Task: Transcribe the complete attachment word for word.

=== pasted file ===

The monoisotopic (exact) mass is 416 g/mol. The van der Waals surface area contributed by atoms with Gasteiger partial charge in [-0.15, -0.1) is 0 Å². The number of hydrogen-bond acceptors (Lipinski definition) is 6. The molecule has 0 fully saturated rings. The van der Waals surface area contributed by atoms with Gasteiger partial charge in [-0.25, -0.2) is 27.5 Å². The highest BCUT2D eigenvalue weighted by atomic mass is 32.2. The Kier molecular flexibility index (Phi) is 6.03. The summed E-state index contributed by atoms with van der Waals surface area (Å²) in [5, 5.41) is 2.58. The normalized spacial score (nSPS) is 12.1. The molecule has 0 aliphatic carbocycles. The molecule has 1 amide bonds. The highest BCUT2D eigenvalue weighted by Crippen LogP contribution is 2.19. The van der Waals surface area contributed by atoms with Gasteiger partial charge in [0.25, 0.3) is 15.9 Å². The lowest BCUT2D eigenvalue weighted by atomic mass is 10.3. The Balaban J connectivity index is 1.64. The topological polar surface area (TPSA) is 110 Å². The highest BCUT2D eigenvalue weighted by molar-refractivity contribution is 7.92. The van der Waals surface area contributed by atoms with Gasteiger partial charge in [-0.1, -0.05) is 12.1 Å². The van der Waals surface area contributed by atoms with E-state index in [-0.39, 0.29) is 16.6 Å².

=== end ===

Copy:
The monoisotopic (exact) mass is 416 g/mol. The van der Waals surface area contributed by atoms with Gasteiger partial charge in [-0.15, -0.1) is 0 Å². The number of hydrogen-bond acceptors (Lipinski definition) is 6. The molecule has 0 fully saturated rings. The van der Waals surface area contributed by atoms with Gasteiger partial charge in [-0.25, -0.2) is 27.5 Å². The highest BCUT2D eigenvalue weighted by atomic mass is 32.2. The Kier molecular flexibility index (Phi) is 6.03. The summed E-state index contributed by atoms with van der Waals surface area (Å²) in [5, 5.41) is 2.58. The normalized spacial score (nSPS) is 12.1. The molecule has 0 aliphatic carbocycles. The molecule has 1 amide bonds. The highest BCUT2D eigenvalue weighted by Crippen LogP contribution is 2.19. The van der Waals surface area contributed by atoms with Gasteiger partial charge in [0.25, 0.3) is 15.9 Å². The lowest BCUT2D eigenvalue weighted by atomic mass is 10.3. The Balaban J connectivity index is 1.64. The topological polar surface area (TPSA) is 110 Å². The highest BCUT2D eigenvalue weighted by molar-refractivity contribution is 7.92. The van der Waals surface area contributed by atoms with Gasteiger partial charge in [-0.1, -0.05) is 12.1 Å². The van der Waals surface area contributed by atoms with E-state index in [-0.39, 0.29) is 16.6 Å².